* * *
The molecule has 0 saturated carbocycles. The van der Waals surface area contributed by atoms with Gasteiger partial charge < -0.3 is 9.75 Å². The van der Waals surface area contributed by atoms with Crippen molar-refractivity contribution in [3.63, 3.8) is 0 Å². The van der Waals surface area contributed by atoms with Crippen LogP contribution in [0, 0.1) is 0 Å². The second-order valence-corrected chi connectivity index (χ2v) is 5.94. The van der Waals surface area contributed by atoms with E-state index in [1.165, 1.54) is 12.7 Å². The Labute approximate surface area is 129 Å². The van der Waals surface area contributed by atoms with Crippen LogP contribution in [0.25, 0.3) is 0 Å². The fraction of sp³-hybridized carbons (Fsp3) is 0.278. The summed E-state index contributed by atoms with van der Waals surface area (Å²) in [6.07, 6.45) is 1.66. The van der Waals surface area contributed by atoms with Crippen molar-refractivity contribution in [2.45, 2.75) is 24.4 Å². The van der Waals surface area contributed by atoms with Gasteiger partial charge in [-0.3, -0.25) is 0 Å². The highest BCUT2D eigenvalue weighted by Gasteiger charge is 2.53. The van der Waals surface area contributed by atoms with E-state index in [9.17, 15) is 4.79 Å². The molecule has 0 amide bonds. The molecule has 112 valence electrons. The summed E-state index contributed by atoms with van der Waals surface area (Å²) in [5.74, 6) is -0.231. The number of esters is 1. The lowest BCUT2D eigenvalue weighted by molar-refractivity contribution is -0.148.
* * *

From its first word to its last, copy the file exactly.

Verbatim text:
The molecule has 0 saturated carbocycles. The van der Waals surface area contributed by atoms with Gasteiger partial charge < -0.3 is 9.75 Å². The van der Waals surface area contributed by atoms with Crippen molar-refractivity contribution in [3.63, 3.8) is 0 Å². The van der Waals surface area contributed by atoms with Crippen LogP contribution in [0, 0.1) is 0 Å². The second-order valence-corrected chi connectivity index (χ2v) is 5.94. The van der Waals surface area contributed by atoms with E-state index in [1.165, 1.54) is 12.7 Å². The Labute approximate surface area is 129 Å². The van der Waals surface area contributed by atoms with Crippen LogP contribution in [0.25, 0.3) is 0 Å². The fraction of sp³-hybridized carbons (Fsp3) is 0.278. The summed E-state index contributed by atoms with van der Waals surface area (Å²) in [6.07, 6.45) is 1.66. The van der Waals surface area contributed by atoms with Crippen molar-refractivity contribution in [2.45, 2.75) is 24.4 Å². The van der Waals surface area contributed by atoms with Gasteiger partial charge in [-0.3, -0.25) is 0 Å². The highest BCUT2D eigenvalue weighted by Gasteiger charge is 2.53. The van der Waals surface area contributed by atoms with E-state index in [9.17, 15) is 4.79 Å². The molecule has 0 amide bonds. The molecule has 112 valence electrons. The summed E-state index contributed by atoms with van der Waals surface area (Å²) in [5.74, 6) is -0.231. The number of esters is 1. The lowest BCUT2D eigenvalue weighted by molar-refractivity contribution is -0.148.